“Verbum Domini” is divided into three main parts. In the first section, Pope Benedict speaks powerfully about how through revelation God has made himself known as a loving communion and has bidden us to enter. He seeks a dialogue with us, not just in words but in life. After speaking to us in many ways, he spoke to us definitively in his Son (Heb 1:1-4), “abbreviating” in Christ the message about who He is, who we are, and the communion of love he desires to have with us. Christianity is this encounter with a God who speaks — and speaks personally to us, one-on-one, in Christ. “Every man and woman appears as someone to whom the word speaks, challenges and calls to enter this dialogue of love through a free response,” Pope Benedict writes. “Each of us is thus enabled by God to hear and respond to his word. We were created in the word and we live in the word; we cannot understand ourselves unless we are open to this dialogue.” He describes sin as the refusal to hear God’s word and enter into that dialogue. “Sacred Scripture shows how man’s sin is essentially disobedience and refusal to hear. … For this reason it is important that the faithful be taught to acknowledge that the root of sin lies in the refusal to hear the word of the Lord, and to accept in Jesus, the Word of God, the forgiveness which opens us to salvation.” These are powerful words, not just in terms of their description of salvation history, but also because they communicate to us the seriousness of the practical refusal of so many Catholics to read and heed God’s word through the study of Sacred Scripture and, like the Blessed Virgin Mary and the saints, enflesh what they hear.

In the second section of the exhortation, the Pope turns to how God’s word is meant to enliven everything the Church is and does. He describes the indispensable role of God’s word in each of the sacraments, the liturgy of the hours, the various approved blessings, catechesis, and personal and communal prayer; gives concrete tips to those who proclaim the Word of God, who teach it and who preach it; and emphasizes how the Word of God should form the lives of ordained ministers, seminarians, religious, lay faithful and families. He called the Church to a “biblical apostolate,” by which he meant that the Bible should not merely be one more thing that the Church offers and does, but rather should inspire and be at the center of all the Church’s pastoral work. He gives concrete advice to pastors, catechists and parents about passing on the treasure of the Word of God. In order to eliminate problems like those exposed by the Pew Forum study, he encourages all those in the Church to grow in “knowledge of biblical personages, events and well-known sayings,” suggesting that “judicious memorization of some passages that are particularly expressive of the Christian mysteries” be promoted. He asks bishops and pastors to increase their emphasis on the Bible and provide training and continuing formation in Sacred Scripture for all the faithful, especially for religious educators and those with particular responsibilities in the Church. He appeals to parents to “pass on and bear witness to the meaning of life in Christ” by proclaiming God’s word to their children, by having a Bible at home, keeping it in a worthy place and using it for individual and familial reading and prayer.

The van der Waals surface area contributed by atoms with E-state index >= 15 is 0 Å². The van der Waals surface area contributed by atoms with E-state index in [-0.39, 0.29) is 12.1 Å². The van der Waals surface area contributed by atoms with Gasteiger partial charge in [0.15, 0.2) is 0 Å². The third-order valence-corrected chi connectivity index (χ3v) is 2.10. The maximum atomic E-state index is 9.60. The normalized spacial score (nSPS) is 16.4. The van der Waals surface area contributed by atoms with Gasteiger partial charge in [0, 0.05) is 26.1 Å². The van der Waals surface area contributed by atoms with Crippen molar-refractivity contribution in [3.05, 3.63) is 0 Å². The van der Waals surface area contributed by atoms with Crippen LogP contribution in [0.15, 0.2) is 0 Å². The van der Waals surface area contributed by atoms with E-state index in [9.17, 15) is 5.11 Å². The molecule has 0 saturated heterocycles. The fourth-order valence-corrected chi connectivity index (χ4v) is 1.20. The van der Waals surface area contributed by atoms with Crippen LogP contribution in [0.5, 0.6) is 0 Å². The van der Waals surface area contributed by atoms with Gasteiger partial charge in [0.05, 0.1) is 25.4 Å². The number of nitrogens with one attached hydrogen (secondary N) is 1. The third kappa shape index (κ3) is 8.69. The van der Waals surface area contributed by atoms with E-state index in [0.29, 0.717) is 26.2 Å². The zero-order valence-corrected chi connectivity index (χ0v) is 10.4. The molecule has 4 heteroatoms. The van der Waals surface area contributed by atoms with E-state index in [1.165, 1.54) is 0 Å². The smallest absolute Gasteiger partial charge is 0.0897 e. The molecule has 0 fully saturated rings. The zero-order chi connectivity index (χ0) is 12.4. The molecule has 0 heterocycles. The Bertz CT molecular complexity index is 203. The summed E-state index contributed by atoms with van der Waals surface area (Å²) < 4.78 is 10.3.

In the last section, Pope Benedict focuses on the great mission Jesus Christ bequeathed to his Church, that of going to all the nations and proclaiming the Word of God to every creature. He describes how Pentecost is meant to continue in every generation, as the Holy Spirit moves the baptized to share God’s saving truth with others, not just with words but with a witness thoroughly imbued by God’s word. He also encourages artists to imitate the greats of previous generations in using their God-given talents to depict and radiate the beauty of the great events and figures of salvation history.

“Our own time,” Pope Benedict concluded, “must be increasingly marked by a new hearing of God’s word and a new evangelization. Recovering the centrality of the divine word in the Christian life leads us … vigorously to embark upon the new evangelization, expecially in those nations where the Gospel has been forgotten or meets with indifference as a result of widespread secularism.” He called on all Catholics “to become increasingly familiar with the sacred Scriptures” and never to forget that “all authentic and living Christian spirituality is based on the word of God proclaimed, accepted, celebrated and meditated upon in the Church.”

The response of the Church to this “Verbum Domini” should be nothing short of “Deo gratias!,” “thanks be to God.”

For a copy of the exhortation, visit Verbum Domini